Aidan Hutchinson winning over Detroit Lions with humble approach, smooth voice

Detroit Free Press

As a football player, Aidan Hutchinson has done nothing but impress his teammates through the first five practices of training camp. As a singer, Hutchinson is apparently pretty good, too.

Detroit Lions coach Dan Campbell said Hutchinson delivered a memorable rendition of the Michael Jackson song “Billie Jean” as part of the team’s rookie initiation on Saturday.

With his name, school (Michigan) and signing bonus ($23.15 million) plastered on the screen behind him, Hutchinson, the Lions’ first round pick, had teammates cheering loudly when he finished his song in the Lions’ team meeting room.

“It was money,” offensive tackle Penei Sewell said. “Like, you had to be there.”

“It’s only my fourth year, but that was definitely the best rookie performance (I’ve seen),” defensive lineman John Cominsky said.

“It was really good,” said defensive tackle Michael Brockers. “A little MJ in there, so you know he set the tempo with the coaches. They were all into it, so seeing that, he definitely set his tone with the team. So he’s one of us.”

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The No. 2 pick of April’s draft, Hutchinson has been a welcomed addition to a Lions defense that ranked near the bottom of the NFL in sacks last season and allowed the second most points in the NFL.

He humbly submitted to his rookie hazing, to the satisfaction of his veteran teammates and in front of “Hard Knocks” cameras; it’s common practice around the NFL for rookies to sing their school fight song or another song in training camp.

And he’s been as good as advertised on the field for a defense in desperate need of playmakers.

“I’m always impressed by someone who works hard,” Cominsky said. “Like talent, obviously you worked hard to get your talent and some guys are born with it and he has great technique. Point of attack, he’s throwing the move he’s supposed to.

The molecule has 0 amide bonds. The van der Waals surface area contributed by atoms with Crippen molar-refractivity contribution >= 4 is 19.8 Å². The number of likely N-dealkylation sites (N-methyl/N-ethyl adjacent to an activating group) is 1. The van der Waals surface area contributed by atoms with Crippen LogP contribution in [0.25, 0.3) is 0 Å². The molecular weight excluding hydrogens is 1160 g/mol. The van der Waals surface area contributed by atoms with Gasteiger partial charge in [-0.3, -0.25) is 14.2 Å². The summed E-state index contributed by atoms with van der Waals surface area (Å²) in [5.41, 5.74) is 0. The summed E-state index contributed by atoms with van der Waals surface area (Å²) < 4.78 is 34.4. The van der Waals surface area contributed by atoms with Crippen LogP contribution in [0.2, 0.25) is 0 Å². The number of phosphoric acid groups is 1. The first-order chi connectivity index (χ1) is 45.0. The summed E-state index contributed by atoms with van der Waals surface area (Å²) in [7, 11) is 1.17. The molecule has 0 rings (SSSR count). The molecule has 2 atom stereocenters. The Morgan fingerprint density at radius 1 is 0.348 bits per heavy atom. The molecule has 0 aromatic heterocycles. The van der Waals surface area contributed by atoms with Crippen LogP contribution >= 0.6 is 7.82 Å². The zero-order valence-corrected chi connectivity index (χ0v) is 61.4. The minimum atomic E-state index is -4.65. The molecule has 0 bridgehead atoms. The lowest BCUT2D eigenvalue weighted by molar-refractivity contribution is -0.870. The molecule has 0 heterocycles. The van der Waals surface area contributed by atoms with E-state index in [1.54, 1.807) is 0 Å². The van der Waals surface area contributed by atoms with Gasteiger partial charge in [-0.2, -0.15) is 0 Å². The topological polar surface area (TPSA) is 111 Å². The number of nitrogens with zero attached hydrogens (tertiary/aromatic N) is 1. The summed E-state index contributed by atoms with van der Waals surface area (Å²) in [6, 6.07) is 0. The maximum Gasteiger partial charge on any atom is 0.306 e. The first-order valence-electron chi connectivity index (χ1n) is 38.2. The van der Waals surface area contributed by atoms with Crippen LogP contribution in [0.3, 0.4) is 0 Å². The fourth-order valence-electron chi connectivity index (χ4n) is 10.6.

“But the most impressive thing is like, in the meeting rooms and out here on the field, he’s running after the ball and doing the little things. He’s not out here too proud to run after the ball or too proud to pay attention in the meeting room. But he’s remained humble and I just think it’s cool to just be able to watch that and watch him run after the ball. He’s getting all kind of reps out here. Like he probably gets more reps than anybody out here and to see him run after the ball play after play, that’s most impressive to me.”

Hutchinson has played both end spots in the Lions’ base defense and as an interior rusher in sub packages.

He’s assumed a starting spot with the first-team defense, where he often lines up next to Brockers on the Lions’ new four-man front. And coming off a 14-sack season season at Michigan in which he was the Heisman Trophy runner-up, he has shown menacing traits as both a pass rusher and run defender.

[ First day in pads, full house of fans provided needed boost in Lions training camp ]

“He is (beyond his years),” said Brockers, the Lions’ most veteran defensive lineman entering his 11th NFL season. “It’s not just his size and his physique, it’s his mentality, too. He’s taking a lot in, he’s a sponge. He’s ready to learn. He’s a yes sir, no sir kind of guy, which you love. He doesn’t have any attached egos to him. He’s coming in ready to work and that’s what you love to see as a rookie.”

Campbell said Hutchinson’s humble approach is a big reason why he’s been so quickly accepted by his veteran teammates, and why he’s been so noticeably  disruptive in practice.

On Saturday, Hutchinson blew up three straight plays against the first-team offense, beating Jonah Jackson for a run stop and Sewell for a would-be sack. On the first padded practice of summer Monday, he was a standout in nine-on-seven run drills.

“He’s not coming in here being loud and talking a bunch of trash or doing anything like that,” Campbell said. “He knows he’s got to earn his right. Just cause he was a first-round pick doesn’t mean that he’s automatically got the respect of everybody in there. He’s got to earn that, and he understands it. So he goes out there and he just works his ass off in practice, and then in meetings he keeps his mouth shut until he’s asked a question, and so that’s exactly what you want in a rookie, he’s going to earn their respect.”

Lions defensive coordinator Aaron Glenn said he expects Hutchinson to endure some growing pains this fall, but that Hutchinson already has proven more athletic than thought and is “going to help us a lot.”

“There’s some times where he will do his own thing, but most good players do,” Glenn said. “And they make plays and they do that. The thing that he has to make sure he manages is, man, this is the NFL so they’re going to watch you, they’re going to look at you on tape and see when you try to go out there and make those plays and do things outside of the defense, and we just got to reel him back in. But that’s OK. We’re going to make sure he’s going to be good.”

Contact Dave Birkett at dbirkett@freepress.com. Follow him on Twitter @davebirkett.

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